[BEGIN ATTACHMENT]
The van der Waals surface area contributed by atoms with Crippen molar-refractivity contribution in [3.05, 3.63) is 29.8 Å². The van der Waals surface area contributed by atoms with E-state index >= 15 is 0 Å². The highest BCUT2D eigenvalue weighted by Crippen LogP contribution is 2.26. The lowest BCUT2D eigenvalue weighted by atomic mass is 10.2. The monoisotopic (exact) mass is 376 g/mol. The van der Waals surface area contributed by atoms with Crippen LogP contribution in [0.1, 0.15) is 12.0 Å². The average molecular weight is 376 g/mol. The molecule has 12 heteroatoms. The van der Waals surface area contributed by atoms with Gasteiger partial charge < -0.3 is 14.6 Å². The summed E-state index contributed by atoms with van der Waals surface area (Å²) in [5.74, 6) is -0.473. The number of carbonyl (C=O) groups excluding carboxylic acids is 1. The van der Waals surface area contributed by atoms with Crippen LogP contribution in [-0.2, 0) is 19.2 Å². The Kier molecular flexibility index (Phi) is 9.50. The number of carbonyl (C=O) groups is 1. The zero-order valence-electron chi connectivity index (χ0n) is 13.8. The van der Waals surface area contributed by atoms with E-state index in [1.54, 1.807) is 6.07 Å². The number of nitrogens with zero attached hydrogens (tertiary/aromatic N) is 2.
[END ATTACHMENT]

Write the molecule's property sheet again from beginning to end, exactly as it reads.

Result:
The van der Waals surface area contributed by atoms with Crippen molar-refractivity contribution in [3.05, 3.63) is 29.8 Å². The van der Waals surface area contributed by atoms with E-state index >= 15 is 0 Å². The highest BCUT2D eigenvalue weighted by Crippen LogP contribution is 2.26. The lowest BCUT2D eigenvalue weighted by atomic mass is 10.2. The monoisotopic (exact) mass is 376 g/mol. The van der Waals surface area contributed by atoms with Crippen LogP contribution in [0.1, 0.15) is 12.0 Å². The average molecular weight is 376 g/mol. The molecule has 12 heteroatoms. The van der Waals surface area contributed by atoms with Gasteiger partial charge < -0.3 is 14.6 Å². The summed E-state index contributed by atoms with van der Waals surface area (Å²) in [5.74, 6) is -0.473. The number of carbonyl (C=O) groups excluding carboxylic acids is 1. The van der Waals surface area contributed by atoms with Crippen LogP contribution in [-0.2, 0) is 19.2 Å². The Kier molecular flexibility index (Phi) is 9.50. The number of carbonyl (C=O) groups is 1. The zero-order valence-electron chi connectivity index (χ0n) is 13.8. The van der Waals surface area contributed by atoms with E-state index in [1.54, 1.807) is 6.07 Å². The number of nitrogens with zero attached hydrogens (tertiary/aromatic N) is 2.